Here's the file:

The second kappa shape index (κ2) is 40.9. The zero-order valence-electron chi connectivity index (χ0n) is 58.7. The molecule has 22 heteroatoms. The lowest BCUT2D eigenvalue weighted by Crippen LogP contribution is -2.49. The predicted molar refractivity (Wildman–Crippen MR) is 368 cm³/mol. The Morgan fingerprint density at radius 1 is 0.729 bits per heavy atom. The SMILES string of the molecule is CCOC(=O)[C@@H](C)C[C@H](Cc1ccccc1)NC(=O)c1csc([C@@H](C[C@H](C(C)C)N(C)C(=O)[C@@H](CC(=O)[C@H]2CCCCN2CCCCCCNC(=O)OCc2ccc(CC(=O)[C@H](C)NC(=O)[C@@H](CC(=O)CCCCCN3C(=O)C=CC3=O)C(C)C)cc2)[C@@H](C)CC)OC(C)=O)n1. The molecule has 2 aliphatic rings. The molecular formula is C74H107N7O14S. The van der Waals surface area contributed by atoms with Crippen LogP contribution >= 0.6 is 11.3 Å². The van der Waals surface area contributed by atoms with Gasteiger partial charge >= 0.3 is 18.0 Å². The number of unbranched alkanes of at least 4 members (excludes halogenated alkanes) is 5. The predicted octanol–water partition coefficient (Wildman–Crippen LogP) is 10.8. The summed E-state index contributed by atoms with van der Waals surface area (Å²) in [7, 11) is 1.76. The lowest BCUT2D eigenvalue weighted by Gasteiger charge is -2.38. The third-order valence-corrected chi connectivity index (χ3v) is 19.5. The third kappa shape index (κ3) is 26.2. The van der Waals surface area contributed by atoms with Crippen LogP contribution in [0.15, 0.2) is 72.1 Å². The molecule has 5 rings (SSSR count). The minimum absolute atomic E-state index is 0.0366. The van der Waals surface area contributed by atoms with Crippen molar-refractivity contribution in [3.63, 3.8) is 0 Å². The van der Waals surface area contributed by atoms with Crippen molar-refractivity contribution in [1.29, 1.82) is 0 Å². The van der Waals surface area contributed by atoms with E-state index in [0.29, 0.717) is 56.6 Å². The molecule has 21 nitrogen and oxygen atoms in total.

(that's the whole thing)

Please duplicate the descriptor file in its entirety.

The second kappa shape index (κ2) is 40.9. The zero-order valence-electron chi connectivity index (χ0n) is 58.7. The molecule has 22 heteroatoms. The lowest BCUT2D eigenvalue weighted by Crippen LogP contribution is -2.49. The predicted molar refractivity (Wildman–Crippen MR) is 368 cm³/mol. The Morgan fingerprint density at radius 1 is 0.729 bits per heavy atom. The SMILES string of the molecule is CCOC(=O)[C@@H](C)C[C@H](Cc1ccccc1)NC(=O)c1csc([C@@H](C[C@H](C(C)C)N(C)C(=O)[C@@H](CC(=O)[C@H]2CCCCN2CCCCCCNC(=O)OCc2ccc(CC(=O)[C@H](C)NC(=O)[C@@H](CC(=O)CCCCCN3C(=O)C=CC3=O)C(C)C)cc2)[C@@H](C)CC)OC(C)=O)n1. The molecule has 2 aliphatic rings. The molecular formula is C74H107N7O14S. The van der Waals surface area contributed by atoms with Crippen LogP contribution >= 0.6 is 11.3 Å². The van der Waals surface area contributed by atoms with Gasteiger partial charge >= 0.3 is 18.0 Å². The number of unbranched alkanes of at least 4 members (excludes halogenated alkanes) is 5. The predicted octanol–water partition coefficient (Wildman–Crippen LogP) is 10.8. The summed E-state index contributed by atoms with van der Waals surface area (Å²) in [7, 11) is 1.76. The lowest BCUT2D eigenvalue weighted by Gasteiger charge is -2.38. The third-order valence-corrected chi connectivity index (χ3v) is 19.5. The third kappa shape index (κ3) is 26.2. The van der Waals surface area contributed by atoms with Crippen LogP contribution in [0.15, 0.2) is 72.1 Å². The molecule has 5 rings (SSSR count). The minimum absolute atomic E-state index is 0.0366. The van der Waals surface area contributed by atoms with Crippen molar-refractivity contribution in [3.63, 3.8) is 0 Å². The van der Waals surface area contributed by atoms with Crippen molar-refractivity contribution in [1.29, 1.82) is 0 Å². The van der Waals surface area contributed by atoms with E-state index in [0.29, 0.717) is 56.6 Å². The molecule has 21 nitrogen and oxygen atoms in total.